Next week is my turn to provide the tea, coffee and cakes/biscuits at my private sewing group. To say I’m just a little bit nervous is an understatement. Although I have been welcomed by the majority of the group and really made to feel at home, there is just a very small minority of the group that are having trouble adapting to the change. I do think, that I am pretty scary to look at, – well I frighten me when I catch sight of myself in the mirror. And sometimes people find it difficult to get past that. I’m sure it will be fine and as my gran used to say, “it will all come out in the wash”, meaning it will sort itself out. But until that time I thought I would try and win them over with cake.
I get the feeling that they are all championship quality bakers especially in the Victoria sponge department, so there is no way I am going to compete in that arena. But I have been making Delia’s Christmas cake recipe for over twenty years and as Claire (my knitting pal) said, “Play to your strengths Mandy”, so that is what I am doing.
I know that this recipe is sound as long as you don’t splash extra brandy in, (you think your doing yourself a favour, in fact you find yourself with a cake that won’t cook properly and remains soggy in the middle – ask me how I know!) and it needs to be wrapped up well for the oven, otherwise you end up with a crusty dark and bitter top.
Here is my tin, which has a false bottom and is double bottomed, like a flask so that it protects the bottom of the cake from the heat.
Hubby’s mum gave it to me when we first became married and it had been used for a long time by her, so it must be at least forty years old, maybe fifty or even older than that. As you can see it is a little bit rusty and showing its age, but as the cake is wrapped up in a double layer of greaseproof paper this doesn’t matter.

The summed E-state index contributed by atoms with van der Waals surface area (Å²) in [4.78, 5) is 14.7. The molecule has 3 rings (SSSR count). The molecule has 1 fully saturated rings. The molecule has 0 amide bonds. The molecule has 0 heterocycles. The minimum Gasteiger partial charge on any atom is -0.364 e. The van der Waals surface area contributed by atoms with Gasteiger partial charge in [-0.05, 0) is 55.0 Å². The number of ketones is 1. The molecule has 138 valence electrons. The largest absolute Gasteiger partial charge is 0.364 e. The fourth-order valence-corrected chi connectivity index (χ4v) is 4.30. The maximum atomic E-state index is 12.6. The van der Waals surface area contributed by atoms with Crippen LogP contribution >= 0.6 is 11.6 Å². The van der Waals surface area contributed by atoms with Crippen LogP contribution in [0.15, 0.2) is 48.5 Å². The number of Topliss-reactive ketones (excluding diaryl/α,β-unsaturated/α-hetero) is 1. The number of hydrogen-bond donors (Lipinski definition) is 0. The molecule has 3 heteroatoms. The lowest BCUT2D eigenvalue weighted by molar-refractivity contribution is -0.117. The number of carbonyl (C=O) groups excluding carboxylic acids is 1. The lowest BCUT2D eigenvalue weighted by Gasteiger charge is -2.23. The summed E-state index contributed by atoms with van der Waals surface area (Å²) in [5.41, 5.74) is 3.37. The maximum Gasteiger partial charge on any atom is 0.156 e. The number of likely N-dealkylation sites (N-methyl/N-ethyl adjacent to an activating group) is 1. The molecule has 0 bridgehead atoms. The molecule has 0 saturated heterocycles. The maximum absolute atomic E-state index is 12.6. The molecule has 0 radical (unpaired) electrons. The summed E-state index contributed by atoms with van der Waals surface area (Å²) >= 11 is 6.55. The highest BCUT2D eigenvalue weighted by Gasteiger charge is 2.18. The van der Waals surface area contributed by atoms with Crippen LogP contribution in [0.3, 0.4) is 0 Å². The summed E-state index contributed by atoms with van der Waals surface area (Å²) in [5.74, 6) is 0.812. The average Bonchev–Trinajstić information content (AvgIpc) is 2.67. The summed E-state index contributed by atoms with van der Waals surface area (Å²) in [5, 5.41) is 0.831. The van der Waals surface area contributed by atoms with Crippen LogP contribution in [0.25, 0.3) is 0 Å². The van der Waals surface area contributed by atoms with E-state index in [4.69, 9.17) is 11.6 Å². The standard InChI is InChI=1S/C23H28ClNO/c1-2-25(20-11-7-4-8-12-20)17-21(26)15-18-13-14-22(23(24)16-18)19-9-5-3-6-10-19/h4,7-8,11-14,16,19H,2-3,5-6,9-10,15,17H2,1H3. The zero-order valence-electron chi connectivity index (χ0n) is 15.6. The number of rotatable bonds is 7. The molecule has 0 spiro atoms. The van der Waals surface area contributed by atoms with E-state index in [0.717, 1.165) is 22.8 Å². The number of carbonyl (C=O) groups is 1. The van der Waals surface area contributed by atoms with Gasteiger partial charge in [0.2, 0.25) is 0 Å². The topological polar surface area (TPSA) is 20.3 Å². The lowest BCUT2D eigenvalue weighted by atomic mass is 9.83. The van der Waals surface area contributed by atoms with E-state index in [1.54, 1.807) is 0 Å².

There are times that I do like very big supermarkets because they have a postal section and I can buy brown paper and string. I can become quite giddy when I see string, its often quite difficult to track down.
The tin all wrapped up for Christmas! I love doing this in November, making your Christmas cake brings the magic of the festivities ever nearer. As you can see it is a double layer of greaseproof around the sides and on the bottom and then a double, double, yes four layers of brown paper on the outside of the tin tied up with string and when the cake mix is in I put a double layer of greaseproof on the top with a small hole cut in the centre, (Delia recommends the size of a 50p) to allow the steam to escape. It may seem like an awful lot of effort but you need this to protect the cake.
The fruit had been soaking in brandy overnight and smelt divine.
and I forgot to take a photograph of the mix, I went onto autopilot and got the cake in the oven, but there are some advantages of working on your own. You don’t have to share the licking out of the bowl.
I thought I would make a few shortbread biscuits coated with demerara sugar for those that are not partial to fruit cake. Which is basically a shortbread mixture shaped into a log and then rolled in the demerara to coat the sides and then slices are cut off to bake, they look very pretty.
Wish me luck!